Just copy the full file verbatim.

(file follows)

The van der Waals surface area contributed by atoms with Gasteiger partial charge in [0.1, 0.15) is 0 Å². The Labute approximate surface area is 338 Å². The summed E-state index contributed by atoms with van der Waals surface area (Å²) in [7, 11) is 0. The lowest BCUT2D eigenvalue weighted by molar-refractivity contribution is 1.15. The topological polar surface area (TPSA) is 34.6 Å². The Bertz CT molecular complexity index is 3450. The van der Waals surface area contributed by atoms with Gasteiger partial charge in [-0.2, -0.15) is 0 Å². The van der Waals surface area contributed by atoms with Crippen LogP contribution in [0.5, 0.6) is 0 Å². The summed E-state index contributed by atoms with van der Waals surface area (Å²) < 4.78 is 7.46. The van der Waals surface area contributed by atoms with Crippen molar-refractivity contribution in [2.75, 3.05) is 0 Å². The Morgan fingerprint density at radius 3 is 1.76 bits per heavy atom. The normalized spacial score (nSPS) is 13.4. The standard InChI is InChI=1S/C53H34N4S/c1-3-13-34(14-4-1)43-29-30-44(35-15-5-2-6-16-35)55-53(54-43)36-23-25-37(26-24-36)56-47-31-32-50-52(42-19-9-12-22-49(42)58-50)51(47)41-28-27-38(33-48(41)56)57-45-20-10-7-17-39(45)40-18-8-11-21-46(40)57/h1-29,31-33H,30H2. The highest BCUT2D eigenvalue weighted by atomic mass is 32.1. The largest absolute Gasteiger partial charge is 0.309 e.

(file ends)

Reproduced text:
The van der Waals surface area contributed by atoms with Gasteiger partial charge in [0.1, 0.15) is 0 Å². The Labute approximate surface area is 338 Å². The summed E-state index contributed by atoms with van der Waals surface area (Å²) in [7, 11) is 0. The lowest BCUT2D eigenvalue weighted by molar-refractivity contribution is 1.15. The topological polar surface area (TPSA) is 34.6 Å². The Bertz CT molecular complexity index is 3450. The van der Waals surface area contributed by atoms with Gasteiger partial charge in [-0.2, -0.15) is 0 Å². The van der Waals surface area contributed by atoms with Crippen LogP contribution in [0.5, 0.6) is 0 Å². The summed E-state index contributed by atoms with van der Waals surface area (Å²) < 4.78 is 7.46. The van der Waals surface area contributed by atoms with Crippen molar-refractivity contribution in [2.75, 3.05) is 0 Å². The Morgan fingerprint density at radius 3 is 1.76 bits per heavy atom. The normalized spacial score (nSPS) is 13.4. The standard InChI is InChI=1S/C53H34N4S/c1-3-13-34(14-4-1)43-29-30-44(35-15-5-2-6-16-35)55-53(54-43)36-23-25-37(26-24-36)56-47-31-32-50-52(42-19-9-12-22-49(42)58-50)51(47)41-28-27-38(33-48(41)56)57-45-20-10-7-17-39(45)40-18-8-11-21-46(40)57/h1-29,31-33H,30H2. The highest BCUT2D eigenvalue weighted by atomic mass is 32.1. The largest absolute Gasteiger partial charge is 0.309 e.